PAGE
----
Brian Molefe inter-ministerial committee draws immediate flak

Cabinet on Thursday announced that President Jacob Zuma has set up an inter-ministerial committee (IMC) to look into the bungling of Brian Molefe’s resignation/retirement and later return to Eskom as chief executive.

It was immediately criticised – just as a group of academics characterised IMCs as a method Zuma has employed in what they describe as a “silent coup” against the legitimate state.

“Cabinet appreciates that the matter regarding the re-employment of Mr Brian Molefe as the chief executive officer of Eskom is before courts and in Parliament, and shall therefore respect these processes,” it said in an official statement on Thursday, following a scheduled meeting. “The president has, however, set up an inter-ministerial committee … to gather the facts in order to guide Cabinet on how to deal with such matters in future.”

The committee’s “convener” is Justice Minister Michael Masutha. It also features the ministers of finance and energy, as well as public enterprises minister Lynne Brown, whose conduct in the affair has been brutally criticised by the ANC, opposition parties, a trade union, and civil society organisations.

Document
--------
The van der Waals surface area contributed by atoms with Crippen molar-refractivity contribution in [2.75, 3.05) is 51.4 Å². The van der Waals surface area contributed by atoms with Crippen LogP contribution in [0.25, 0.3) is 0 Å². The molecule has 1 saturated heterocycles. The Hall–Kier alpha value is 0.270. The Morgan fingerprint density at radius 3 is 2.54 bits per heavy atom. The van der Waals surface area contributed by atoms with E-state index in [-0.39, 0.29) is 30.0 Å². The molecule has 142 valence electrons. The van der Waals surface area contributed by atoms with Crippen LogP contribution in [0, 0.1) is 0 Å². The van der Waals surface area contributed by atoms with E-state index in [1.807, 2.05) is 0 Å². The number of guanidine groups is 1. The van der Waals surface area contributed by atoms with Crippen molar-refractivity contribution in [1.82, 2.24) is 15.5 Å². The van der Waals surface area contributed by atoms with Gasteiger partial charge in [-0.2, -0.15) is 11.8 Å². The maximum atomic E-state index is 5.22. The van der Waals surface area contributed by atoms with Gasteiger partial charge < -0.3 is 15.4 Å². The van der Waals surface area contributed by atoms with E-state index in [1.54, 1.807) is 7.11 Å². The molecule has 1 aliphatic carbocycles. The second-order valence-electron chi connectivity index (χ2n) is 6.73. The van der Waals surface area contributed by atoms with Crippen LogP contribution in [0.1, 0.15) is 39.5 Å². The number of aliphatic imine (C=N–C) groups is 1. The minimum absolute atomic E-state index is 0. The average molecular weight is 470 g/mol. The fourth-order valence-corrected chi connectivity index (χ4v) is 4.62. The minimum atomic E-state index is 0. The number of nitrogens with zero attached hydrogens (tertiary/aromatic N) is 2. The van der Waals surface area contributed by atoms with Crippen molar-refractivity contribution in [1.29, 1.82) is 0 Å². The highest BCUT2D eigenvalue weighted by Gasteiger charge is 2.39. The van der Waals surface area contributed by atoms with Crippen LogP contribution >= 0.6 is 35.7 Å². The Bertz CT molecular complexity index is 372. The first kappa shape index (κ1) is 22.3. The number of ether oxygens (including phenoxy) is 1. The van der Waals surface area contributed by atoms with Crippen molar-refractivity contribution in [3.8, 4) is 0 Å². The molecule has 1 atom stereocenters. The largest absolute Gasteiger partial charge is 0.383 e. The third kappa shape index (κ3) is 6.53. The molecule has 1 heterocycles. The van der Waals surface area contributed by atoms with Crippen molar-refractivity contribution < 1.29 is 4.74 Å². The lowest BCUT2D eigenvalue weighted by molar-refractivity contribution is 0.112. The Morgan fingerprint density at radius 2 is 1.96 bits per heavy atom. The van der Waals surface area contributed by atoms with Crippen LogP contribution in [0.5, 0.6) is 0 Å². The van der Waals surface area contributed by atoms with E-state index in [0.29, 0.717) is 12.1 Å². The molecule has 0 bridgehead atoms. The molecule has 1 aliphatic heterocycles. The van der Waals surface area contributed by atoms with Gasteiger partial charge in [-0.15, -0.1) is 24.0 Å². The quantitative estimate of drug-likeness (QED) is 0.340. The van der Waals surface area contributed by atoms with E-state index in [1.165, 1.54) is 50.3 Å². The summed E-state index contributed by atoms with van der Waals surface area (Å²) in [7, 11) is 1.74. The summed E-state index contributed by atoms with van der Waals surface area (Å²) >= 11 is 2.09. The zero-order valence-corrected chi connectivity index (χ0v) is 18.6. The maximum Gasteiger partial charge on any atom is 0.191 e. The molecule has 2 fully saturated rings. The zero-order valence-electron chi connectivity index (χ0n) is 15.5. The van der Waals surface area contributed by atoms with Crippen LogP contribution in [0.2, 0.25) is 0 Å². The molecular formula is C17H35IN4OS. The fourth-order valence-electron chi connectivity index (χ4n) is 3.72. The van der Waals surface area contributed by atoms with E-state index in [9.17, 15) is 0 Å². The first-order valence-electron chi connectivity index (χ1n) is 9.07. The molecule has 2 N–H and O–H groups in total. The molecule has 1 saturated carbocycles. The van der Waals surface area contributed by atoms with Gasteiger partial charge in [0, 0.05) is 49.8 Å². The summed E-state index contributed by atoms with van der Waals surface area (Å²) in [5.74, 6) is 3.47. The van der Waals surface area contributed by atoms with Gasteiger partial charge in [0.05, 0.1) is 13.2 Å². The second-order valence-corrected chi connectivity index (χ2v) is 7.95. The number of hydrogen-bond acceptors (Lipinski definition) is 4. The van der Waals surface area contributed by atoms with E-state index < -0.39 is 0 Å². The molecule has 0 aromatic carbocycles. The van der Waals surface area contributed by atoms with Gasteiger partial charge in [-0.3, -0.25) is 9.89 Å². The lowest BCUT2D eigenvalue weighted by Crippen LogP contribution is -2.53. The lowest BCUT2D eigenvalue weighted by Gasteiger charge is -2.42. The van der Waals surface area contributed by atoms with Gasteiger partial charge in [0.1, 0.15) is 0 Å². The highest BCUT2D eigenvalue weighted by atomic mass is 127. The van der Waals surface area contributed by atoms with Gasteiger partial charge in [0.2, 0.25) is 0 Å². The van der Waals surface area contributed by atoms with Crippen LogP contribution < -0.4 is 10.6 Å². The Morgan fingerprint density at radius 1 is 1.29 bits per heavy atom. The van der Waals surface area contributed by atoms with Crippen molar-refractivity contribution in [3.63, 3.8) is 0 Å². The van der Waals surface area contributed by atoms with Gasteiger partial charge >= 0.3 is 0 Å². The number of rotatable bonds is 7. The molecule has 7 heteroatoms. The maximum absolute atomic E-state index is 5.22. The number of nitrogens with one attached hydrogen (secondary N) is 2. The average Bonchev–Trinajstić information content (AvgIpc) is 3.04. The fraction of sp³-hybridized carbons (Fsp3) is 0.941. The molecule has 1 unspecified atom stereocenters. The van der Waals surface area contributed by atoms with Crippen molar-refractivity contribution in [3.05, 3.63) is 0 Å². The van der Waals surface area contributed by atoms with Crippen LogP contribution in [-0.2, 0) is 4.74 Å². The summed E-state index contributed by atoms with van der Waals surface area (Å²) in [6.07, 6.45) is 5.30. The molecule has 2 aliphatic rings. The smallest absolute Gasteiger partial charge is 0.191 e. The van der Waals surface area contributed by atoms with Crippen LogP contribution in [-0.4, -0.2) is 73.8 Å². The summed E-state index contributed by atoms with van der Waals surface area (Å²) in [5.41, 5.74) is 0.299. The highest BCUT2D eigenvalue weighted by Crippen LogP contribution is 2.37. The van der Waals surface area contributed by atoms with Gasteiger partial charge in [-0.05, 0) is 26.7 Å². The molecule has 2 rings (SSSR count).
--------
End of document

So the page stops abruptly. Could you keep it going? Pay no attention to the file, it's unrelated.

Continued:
The DA yesterday said the move undermined Parliament, which has in principle agreed to its own enquiry around the Molefe saga.

“The president is clearly deathly scared of the evidence which will emerge from a full-scale and transparent Parliamentary inquiry,” said DA shadow minister for public enterprises minister Natasha Mazzone in a statement. “Parliament is the only body that is empowered to oversee and investigate the level of rot at Eskom and it is only a full-scale parliamentary inquiry that can get to the bottom this.”

By chance, the IMC statement was followed, only hours later, by a scathing dismissal of IMCs in general by a group of academics, who described such committees as part of a strategy to create parallel government structures that stand beyond oversight.

“There appears to be concerted efforts under way that undermine collective political institutions in the executive, including Cabinet,” wrote the authors of Betrayal of the Promise: How South Africa is Being Stolen, released on Thursday evening. “It appears that critical decisions are delegated to handpicked groups, masked as inter-ministerial committees, that are able to function in an unaccountable manner.”

The report is a collaboration by leading academics from the universities of Cape Town, Johannesburg, the Witwatersrand, and Stellenbosch. It accuses Zuma of overseeing a political project that has been repurposing state-owned enterprises like Eskom into engines of patronage and corruption.

“The nature of IMC’s is that in and of themselves they lack transparency, in that they do not report to Parliament (which individual members of Cabinet are required to do) and they are not formulated in legislation (as is the case of formal Cabinet structures),” the authors said.

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Phillip De Wet
Guest Author

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